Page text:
Jan. 23 (Bloomberg) -- People who give blood or other tissues for research should be able to track their use through the scientific process to see the data their activities or samples generate, Harvard University scientists said.
The standard one-way flow of information creates an unequal relationship that blocks participants’ ability to hold scientists accountable for how the data is used, Harvard genetics researchers George Church and Jeantine Lunshof said in a policy paper written with Barbara Prainsack from King’s College London. The paper will be published tomorrow in the journal Science.
Biobanks hold vast stores of information about individuals’ genes, tissues, and illnesses, and research subjects should have some right to see where their data is kept and how it’s used, the authors said. The current system is like a financial bank that won’t allow customers to verify that their money is in an account, Lunshof, a visiting fellow in genetics at Harvard Medical School in Boston, said in a telephone interview.
“When you donate your data or material to a researcher, it’s actually quite logical to think you’d get an acknowledgment of it and the opportunity to see what you gave them,” Lunshof said. “But right now it is a one-way transaction, and anything you contribute goes into a black hole.”
Church and Lunshof are researchers in the Personal Genome Project, a Harvard-based program that returns the results of full-genome sequencing to individuals. The project’s website explains that participants may receive unexpected information about their health or genetic background.
The authors said they weren’t recommending providing clinical analysis and findings, such as an abnormal heart rhythm or gene mutation, to subjects. Rather, they advocate giving research participants the option to access raw data that their samples generate, such as a gene sequence, with the opportunity to have it interpreted on their own.
Such access would give research subjects the freedom to decide if they want the data, a choice in who analyzes it and would inform their decision-making about participating in studies, Prainsack said in a statement. The same principles would apply in social science research and human behavior studies that don’t involve biological samples, Lunshof said.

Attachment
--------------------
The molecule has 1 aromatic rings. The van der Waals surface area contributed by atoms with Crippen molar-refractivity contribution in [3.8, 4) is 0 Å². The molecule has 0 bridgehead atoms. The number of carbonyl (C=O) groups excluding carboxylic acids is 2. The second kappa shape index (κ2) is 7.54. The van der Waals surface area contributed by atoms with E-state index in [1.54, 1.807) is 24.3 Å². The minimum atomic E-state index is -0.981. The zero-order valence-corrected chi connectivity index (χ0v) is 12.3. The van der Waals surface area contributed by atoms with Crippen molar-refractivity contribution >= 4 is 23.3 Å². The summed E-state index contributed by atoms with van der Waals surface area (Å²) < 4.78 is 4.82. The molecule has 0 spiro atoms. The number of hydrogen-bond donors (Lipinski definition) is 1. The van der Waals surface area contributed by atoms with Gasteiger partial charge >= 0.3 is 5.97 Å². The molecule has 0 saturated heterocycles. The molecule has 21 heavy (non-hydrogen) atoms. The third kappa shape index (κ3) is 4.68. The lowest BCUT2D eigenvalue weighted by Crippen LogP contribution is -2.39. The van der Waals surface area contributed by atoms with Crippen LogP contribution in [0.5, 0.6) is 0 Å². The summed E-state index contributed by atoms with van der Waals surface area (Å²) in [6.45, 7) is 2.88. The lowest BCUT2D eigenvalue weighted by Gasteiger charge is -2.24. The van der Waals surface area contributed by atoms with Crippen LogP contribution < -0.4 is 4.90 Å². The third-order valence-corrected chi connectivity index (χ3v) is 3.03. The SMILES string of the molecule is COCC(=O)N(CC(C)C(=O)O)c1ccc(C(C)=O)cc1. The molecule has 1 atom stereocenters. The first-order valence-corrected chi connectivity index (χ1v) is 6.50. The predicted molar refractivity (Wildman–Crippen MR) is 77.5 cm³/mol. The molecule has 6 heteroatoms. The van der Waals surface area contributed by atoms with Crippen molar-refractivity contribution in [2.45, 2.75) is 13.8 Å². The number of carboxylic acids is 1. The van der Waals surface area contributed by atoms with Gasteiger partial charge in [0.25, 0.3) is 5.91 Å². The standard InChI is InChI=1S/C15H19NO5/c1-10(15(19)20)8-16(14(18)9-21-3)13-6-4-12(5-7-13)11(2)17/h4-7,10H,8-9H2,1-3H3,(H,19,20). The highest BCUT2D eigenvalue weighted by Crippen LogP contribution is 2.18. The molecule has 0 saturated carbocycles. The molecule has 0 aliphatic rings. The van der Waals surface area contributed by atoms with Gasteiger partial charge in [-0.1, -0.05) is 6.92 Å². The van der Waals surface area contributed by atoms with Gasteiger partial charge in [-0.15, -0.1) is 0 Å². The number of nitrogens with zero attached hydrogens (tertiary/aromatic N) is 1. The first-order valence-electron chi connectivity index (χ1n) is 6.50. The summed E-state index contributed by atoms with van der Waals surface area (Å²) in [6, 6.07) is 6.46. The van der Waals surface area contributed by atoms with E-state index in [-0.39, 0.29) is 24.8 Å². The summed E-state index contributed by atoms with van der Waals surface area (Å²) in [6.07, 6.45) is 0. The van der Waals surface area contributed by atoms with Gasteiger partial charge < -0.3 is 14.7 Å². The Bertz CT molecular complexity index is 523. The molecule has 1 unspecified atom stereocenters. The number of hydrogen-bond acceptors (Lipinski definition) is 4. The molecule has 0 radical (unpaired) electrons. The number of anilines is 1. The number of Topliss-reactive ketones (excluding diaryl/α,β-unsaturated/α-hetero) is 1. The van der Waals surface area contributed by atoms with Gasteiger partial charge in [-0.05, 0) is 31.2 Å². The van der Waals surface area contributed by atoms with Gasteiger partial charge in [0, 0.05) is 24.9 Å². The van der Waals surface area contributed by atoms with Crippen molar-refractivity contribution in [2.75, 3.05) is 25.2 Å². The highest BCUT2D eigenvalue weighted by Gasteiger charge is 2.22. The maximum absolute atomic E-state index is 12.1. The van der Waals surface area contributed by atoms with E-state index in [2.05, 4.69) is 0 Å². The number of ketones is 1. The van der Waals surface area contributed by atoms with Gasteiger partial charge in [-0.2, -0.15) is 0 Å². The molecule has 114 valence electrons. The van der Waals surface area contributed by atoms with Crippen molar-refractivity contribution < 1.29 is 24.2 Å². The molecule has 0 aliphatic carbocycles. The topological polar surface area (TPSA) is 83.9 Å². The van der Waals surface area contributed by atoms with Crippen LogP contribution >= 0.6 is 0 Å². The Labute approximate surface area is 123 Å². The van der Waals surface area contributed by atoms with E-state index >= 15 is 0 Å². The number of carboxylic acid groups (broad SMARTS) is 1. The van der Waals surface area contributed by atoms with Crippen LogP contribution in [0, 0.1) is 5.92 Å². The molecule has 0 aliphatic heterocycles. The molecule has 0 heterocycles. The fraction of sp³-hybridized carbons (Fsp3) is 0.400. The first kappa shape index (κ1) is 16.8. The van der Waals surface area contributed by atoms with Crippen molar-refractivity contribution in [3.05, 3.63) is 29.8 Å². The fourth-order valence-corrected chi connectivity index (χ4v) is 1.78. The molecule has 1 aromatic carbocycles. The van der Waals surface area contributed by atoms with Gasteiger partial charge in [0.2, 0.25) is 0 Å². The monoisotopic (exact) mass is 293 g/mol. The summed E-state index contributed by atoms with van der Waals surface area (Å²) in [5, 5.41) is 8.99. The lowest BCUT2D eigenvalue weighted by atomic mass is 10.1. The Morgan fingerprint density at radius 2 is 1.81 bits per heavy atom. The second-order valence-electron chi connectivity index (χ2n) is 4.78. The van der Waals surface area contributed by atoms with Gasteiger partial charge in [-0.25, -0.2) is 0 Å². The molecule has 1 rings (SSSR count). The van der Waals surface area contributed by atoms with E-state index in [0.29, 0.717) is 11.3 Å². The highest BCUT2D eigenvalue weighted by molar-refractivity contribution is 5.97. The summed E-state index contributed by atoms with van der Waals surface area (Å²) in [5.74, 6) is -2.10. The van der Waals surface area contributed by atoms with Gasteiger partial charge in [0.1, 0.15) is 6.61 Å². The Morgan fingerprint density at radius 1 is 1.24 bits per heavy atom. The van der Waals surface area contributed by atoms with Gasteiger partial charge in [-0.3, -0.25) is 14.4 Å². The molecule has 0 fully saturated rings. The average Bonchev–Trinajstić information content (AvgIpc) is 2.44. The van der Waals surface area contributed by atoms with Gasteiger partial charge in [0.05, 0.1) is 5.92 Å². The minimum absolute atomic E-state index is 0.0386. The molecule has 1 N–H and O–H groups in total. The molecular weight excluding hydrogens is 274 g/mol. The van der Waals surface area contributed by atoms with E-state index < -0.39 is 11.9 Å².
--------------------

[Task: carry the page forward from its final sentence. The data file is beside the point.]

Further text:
Human research samples and data are often collected, analyzed, and maintained differently than those that are intended for medical use, said Lainie Ross, a University of Chicago professor of clinical ethics. Giving individuals access to information that may be flawed, inaccurate or out of context incurs the risk that it may lead to harmful decisions, she said.
“They’re confusing clinical care and research,” Ross said. “To bring data into the clinical setting when it was collected in the research setting is inappropriate.”
23andMe Inc. halted sales of health-related data with its DNA tests after the U.S. Food and Drug Administration said that people who don’t understand the information might react to it inappropriately. For example, people who discover they have mutations in genes related to breast cancer might get unnecessary medical treatment, the FDA said.
Even allowing research subjects to track the use of their data may be risky, Ross said. For example, individuals might make assumptions about their health simply by finding out whether their data were included in a group of subjects with a particular condition or gene mutation, she said.
“Researchers should update individuals about the research their data is being used in,” said Mark Rothstein, a professor of bioethics at the University of Louisville School of Medicine in Kentucky. Even so, “I think tracking your sample like it’s a FedEx delivery is not very valuable.”
Subjects who were able to monitor their data might help weed out research fraud that has sometimes occurred when scientists have based conclusions on fabricated findings, Lunshof said.
“People should be able to say, ‘That is my data, it’s my sample and it’s right there,’” she said. “And that’s currently totally lacking.”
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